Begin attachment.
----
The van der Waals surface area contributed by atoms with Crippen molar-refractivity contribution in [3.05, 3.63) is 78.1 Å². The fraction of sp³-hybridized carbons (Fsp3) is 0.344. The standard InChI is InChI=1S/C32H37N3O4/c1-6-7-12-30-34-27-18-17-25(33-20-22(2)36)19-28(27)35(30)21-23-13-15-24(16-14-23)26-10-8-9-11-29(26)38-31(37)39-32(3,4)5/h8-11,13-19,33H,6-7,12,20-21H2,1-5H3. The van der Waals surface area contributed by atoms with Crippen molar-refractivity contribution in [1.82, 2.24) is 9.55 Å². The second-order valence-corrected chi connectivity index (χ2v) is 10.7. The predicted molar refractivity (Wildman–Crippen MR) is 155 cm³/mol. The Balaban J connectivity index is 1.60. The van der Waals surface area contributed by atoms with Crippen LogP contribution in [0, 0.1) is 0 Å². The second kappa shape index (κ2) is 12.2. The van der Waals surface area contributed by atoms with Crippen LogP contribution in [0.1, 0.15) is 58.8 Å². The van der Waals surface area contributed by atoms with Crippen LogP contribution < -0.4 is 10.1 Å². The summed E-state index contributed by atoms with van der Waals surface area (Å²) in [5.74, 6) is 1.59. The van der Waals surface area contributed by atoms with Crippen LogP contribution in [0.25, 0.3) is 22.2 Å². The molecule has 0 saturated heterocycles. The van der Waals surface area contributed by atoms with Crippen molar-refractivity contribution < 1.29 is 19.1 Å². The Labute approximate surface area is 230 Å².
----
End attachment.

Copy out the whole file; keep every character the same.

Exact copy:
The van der Waals surface area contributed by atoms with Crippen molar-refractivity contribution in [3.05, 3.63) is 78.1 Å². The fraction of sp³-hybridized carbons (Fsp3) is 0.344. The standard InChI is InChI=1S/C32H37N3O4/c1-6-7-12-30-34-27-18-17-25(33-20-22(2)36)19-28(27)35(30)21-23-13-15-24(16-14-23)26-10-8-9-11-29(26)38-31(37)39-32(3,4)5/h8-11,13-19,33H,6-7,12,20-21H2,1-5H3. The van der Waals surface area contributed by atoms with Crippen molar-refractivity contribution in [1.82, 2.24) is 9.55 Å². The second-order valence-corrected chi connectivity index (χ2v) is 10.7. The predicted molar refractivity (Wildman–Crippen MR) is 155 cm³/mol. The Balaban J connectivity index is 1.60. The van der Waals surface area contributed by atoms with Crippen LogP contribution in [0, 0.1) is 0 Å². The second kappa shape index (κ2) is 12.2. The van der Waals surface area contributed by atoms with Crippen LogP contribution in [0.1, 0.15) is 58.8 Å². The van der Waals surface area contributed by atoms with Crippen LogP contribution < -0.4 is 10.1 Å². The summed E-state index contributed by atoms with van der Waals surface area (Å²) in [5.74, 6) is 1.59. The van der Waals surface area contributed by atoms with Crippen LogP contribution in [0.25, 0.3) is 22.2 Å². The molecule has 0 saturated heterocycles. The van der Waals surface area contributed by atoms with Crippen molar-refractivity contribution < 1.29 is 19.1 Å². The Labute approximate surface area is 230 Å².